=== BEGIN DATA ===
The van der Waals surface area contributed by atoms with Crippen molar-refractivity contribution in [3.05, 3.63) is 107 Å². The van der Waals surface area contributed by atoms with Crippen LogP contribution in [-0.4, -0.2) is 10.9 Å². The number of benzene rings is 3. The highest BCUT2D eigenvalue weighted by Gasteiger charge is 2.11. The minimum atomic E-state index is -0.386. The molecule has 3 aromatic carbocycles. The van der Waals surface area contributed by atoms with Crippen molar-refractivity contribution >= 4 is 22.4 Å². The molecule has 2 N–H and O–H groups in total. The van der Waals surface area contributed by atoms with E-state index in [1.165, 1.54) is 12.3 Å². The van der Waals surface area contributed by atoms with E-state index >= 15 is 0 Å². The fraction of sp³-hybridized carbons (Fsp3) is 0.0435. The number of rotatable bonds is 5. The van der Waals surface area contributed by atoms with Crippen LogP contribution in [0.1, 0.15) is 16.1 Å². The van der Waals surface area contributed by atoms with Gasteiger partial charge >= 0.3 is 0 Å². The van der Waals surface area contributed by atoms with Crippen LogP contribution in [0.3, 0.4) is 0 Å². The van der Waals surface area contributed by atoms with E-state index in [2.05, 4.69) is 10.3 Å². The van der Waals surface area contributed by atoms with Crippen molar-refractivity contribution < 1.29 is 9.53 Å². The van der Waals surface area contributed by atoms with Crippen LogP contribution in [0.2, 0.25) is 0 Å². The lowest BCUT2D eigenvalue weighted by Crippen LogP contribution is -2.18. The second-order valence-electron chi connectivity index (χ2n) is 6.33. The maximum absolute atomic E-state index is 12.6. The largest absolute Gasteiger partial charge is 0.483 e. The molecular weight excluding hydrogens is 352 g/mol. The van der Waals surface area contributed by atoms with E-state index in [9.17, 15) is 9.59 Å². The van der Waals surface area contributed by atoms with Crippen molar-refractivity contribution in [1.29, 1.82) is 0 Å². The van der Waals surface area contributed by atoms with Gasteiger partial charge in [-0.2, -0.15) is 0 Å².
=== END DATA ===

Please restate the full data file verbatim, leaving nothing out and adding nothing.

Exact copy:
The van der Waals surface area contributed by atoms with Crippen molar-refractivity contribution in [3.05, 3.63) is 107 Å². The van der Waals surface area contributed by atoms with Crippen LogP contribution in [-0.4, -0.2) is 10.9 Å². The number of benzene rings is 3. The highest BCUT2D eigenvalue weighted by Gasteiger charge is 2.11. The minimum atomic E-state index is -0.386. The molecule has 3 aromatic carbocycles. The van der Waals surface area contributed by atoms with Crippen molar-refractivity contribution >= 4 is 22.4 Å². The molecule has 2 N–H and O–H groups in total. The van der Waals surface area contributed by atoms with E-state index in [1.165, 1.54) is 12.3 Å². The van der Waals surface area contributed by atoms with E-state index >= 15 is 0 Å². The fraction of sp³-hybridized carbons (Fsp3) is 0.0435. The number of rotatable bonds is 5. The van der Waals surface area contributed by atoms with Crippen LogP contribution in [0.1, 0.15) is 16.1 Å². The van der Waals surface area contributed by atoms with Gasteiger partial charge >= 0.3 is 0 Å². The van der Waals surface area contributed by atoms with Crippen LogP contribution in [0.3, 0.4) is 0 Å². The van der Waals surface area contributed by atoms with E-state index in [2.05, 4.69) is 10.3 Å². The van der Waals surface area contributed by atoms with Crippen molar-refractivity contribution < 1.29 is 9.53 Å². The van der Waals surface area contributed by atoms with Crippen LogP contribution in [0.2, 0.25) is 0 Å². The lowest BCUT2D eigenvalue weighted by Crippen LogP contribution is -2.18. The second-order valence-electron chi connectivity index (χ2n) is 6.33. The maximum absolute atomic E-state index is 12.6. The largest absolute Gasteiger partial charge is 0.483 e. The molecular weight excluding hydrogens is 352 g/mol. The van der Waals surface area contributed by atoms with E-state index in [9.17, 15) is 9.59 Å². The van der Waals surface area contributed by atoms with Crippen molar-refractivity contribution in [1.29, 1.82) is 0 Å². The van der Waals surface area contributed by atoms with Gasteiger partial charge in [-0.2, -0.15) is 0 Å².